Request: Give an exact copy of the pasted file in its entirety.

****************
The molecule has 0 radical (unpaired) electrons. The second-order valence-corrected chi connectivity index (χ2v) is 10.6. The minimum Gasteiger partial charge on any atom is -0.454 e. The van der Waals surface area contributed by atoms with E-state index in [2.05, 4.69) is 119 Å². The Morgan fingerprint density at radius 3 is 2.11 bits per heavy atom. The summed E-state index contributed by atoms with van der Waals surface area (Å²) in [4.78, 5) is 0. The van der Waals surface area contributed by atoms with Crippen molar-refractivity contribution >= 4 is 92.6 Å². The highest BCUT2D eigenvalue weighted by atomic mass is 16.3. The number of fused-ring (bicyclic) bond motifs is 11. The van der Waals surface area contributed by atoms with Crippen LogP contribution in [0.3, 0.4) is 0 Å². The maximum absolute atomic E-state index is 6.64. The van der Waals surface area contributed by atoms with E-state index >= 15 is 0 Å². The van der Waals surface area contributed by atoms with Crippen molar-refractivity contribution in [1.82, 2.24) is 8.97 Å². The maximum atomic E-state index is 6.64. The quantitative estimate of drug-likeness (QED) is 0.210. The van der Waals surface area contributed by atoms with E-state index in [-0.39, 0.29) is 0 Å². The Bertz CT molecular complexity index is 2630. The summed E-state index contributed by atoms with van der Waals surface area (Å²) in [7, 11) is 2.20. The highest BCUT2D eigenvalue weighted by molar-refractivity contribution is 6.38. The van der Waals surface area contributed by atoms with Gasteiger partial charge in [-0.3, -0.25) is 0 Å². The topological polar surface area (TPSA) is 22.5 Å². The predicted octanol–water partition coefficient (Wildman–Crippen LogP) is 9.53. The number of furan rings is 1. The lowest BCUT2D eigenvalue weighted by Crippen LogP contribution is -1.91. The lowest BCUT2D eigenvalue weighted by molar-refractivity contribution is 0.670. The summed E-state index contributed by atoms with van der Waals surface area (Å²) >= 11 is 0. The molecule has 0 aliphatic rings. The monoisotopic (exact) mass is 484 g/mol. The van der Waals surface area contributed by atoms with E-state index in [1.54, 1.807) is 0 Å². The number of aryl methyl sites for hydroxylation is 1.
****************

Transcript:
The molecule has 0 radical (unpaired) electrons. The second-order valence-corrected chi connectivity index (χ2v) is 10.6. The minimum Gasteiger partial charge on any atom is -0.454 e. The van der Waals surface area contributed by atoms with E-state index in [2.05, 4.69) is 119 Å². The Morgan fingerprint density at radius 3 is 2.11 bits per heavy atom. The summed E-state index contributed by atoms with van der Waals surface area (Å²) in [4.78, 5) is 0. The van der Waals surface area contributed by atoms with Crippen molar-refractivity contribution >= 4 is 92.6 Å². The highest BCUT2D eigenvalue weighted by atomic mass is 16.3. The number of fused-ring (bicyclic) bond motifs is 11. The van der Waals surface area contributed by atoms with Crippen LogP contribution in [0.3, 0.4) is 0 Å². The maximum absolute atomic E-state index is 6.64. The van der Waals surface area contributed by atoms with E-state index >= 15 is 0 Å². The van der Waals surface area contributed by atoms with Crippen molar-refractivity contribution in [1.82, 2.24) is 8.97 Å². The maximum atomic E-state index is 6.64. The quantitative estimate of drug-likeness (QED) is 0.210. The van der Waals surface area contributed by atoms with E-state index in [-0.39, 0.29) is 0 Å². The Bertz CT molecular complexity index is 2630. The summed E-state index contributed by atoms with van der Waals surface area (Å²) in [7, 11) is 2.20. The highest BCUT2D eigenvalue weighted by molar-refractivity contribution is 6.38. The van der Waals surface area contributed by atoms with Gasteiger partial charge in [-0.3, -0.25) is 0 Å². The topological polar surface area (TPSA) is 22.5 Å². The predicted octanol–water partition coefficient (Wildman–Crippen LogP) is 9.53. The number of furan rings is 1. The lowest BCUT2D eigenvalue weighted by Crippen LogP contribution is -1.91. The lowest BCUT2D eigenvalue weighted by molar-refractivity contribution is 0.670. The summed E-state index contributed by atoms with van der Waals surface area (Å²) >= 11 is 0. The molecule has 0 aliphatic rings. The monoisotopic (exact) mass is 484 g/mol. The van der Waals surface area contributed by atoms with E-state index in [1.54, 1.807) is 0 Å². The number of aryl methyl sites for hydroxylation is 1.